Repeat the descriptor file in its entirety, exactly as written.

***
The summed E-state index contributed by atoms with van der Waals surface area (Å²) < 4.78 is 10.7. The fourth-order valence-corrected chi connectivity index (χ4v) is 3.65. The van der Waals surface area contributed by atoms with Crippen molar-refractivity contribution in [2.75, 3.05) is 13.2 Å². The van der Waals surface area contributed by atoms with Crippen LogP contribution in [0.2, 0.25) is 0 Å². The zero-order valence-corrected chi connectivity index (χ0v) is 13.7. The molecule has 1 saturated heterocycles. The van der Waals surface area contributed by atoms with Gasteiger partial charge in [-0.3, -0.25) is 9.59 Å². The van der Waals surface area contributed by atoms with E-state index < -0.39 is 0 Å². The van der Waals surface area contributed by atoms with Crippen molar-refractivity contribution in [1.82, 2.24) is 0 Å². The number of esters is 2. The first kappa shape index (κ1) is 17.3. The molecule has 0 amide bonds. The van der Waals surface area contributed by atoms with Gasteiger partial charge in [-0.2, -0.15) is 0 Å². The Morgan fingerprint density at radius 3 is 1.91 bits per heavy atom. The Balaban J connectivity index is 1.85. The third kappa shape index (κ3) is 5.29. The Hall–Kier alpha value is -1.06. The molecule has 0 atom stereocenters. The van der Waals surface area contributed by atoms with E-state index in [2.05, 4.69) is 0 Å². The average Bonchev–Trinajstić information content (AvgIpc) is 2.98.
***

The summed E-state index contributed by atoms with van der Waals surface area (Å²) < 4.78 is 10.7. The fourth-order valence-corrected chi connectivity index (χ4v) is 3.65. The van der Waals surface area contributed by atoms with Crippen molar-refractivity contribution in [2.75, 3.05) is 13.2 Å². The van der Waals surface area contributed by atoms with Crippen LogP contribution in [0.2, 0.25) is 0 Å². The zero-order valence-corrected chi connectivity index (χ0v) is 13.7. The molecule has 1 saturated heterocycles. The van der Waals surface area contributed by atoms with Gasteiger partial charge in [-0.3, -0.25) is 9.59 Å². The van der Waals surface area contributed by atoms with E-state index < -0.39 is 0 Å². The van der Waals surface area contributed by atoms with Crippen molar-refractivity contribution in [1.82, 2.24) is 0 Å². The number of esters is 2. The first kappa shape index (κ1) is 17.3. The molecule has 0 amide bonds. The van der Waals surface area contributed by atoms with Gasteiger partial charge in [-0.2, -0.15) is 0 Å². The Morgan fingerprint density at radius 3 is 1.91 bits per heavy atom. The Balaban J connectivity index is 1.85. The third kappa shape index (κ3) is 5.29. The Hall–Kier alpha value is -1.06. The molecule has 0 atom stereocenters. The van der Waals surface area contributed by atoms with E-state index in [2.05, 4.69) is 0 Å². The average Bonchev–Trinajstić information content (AvgIpc) is 2.98.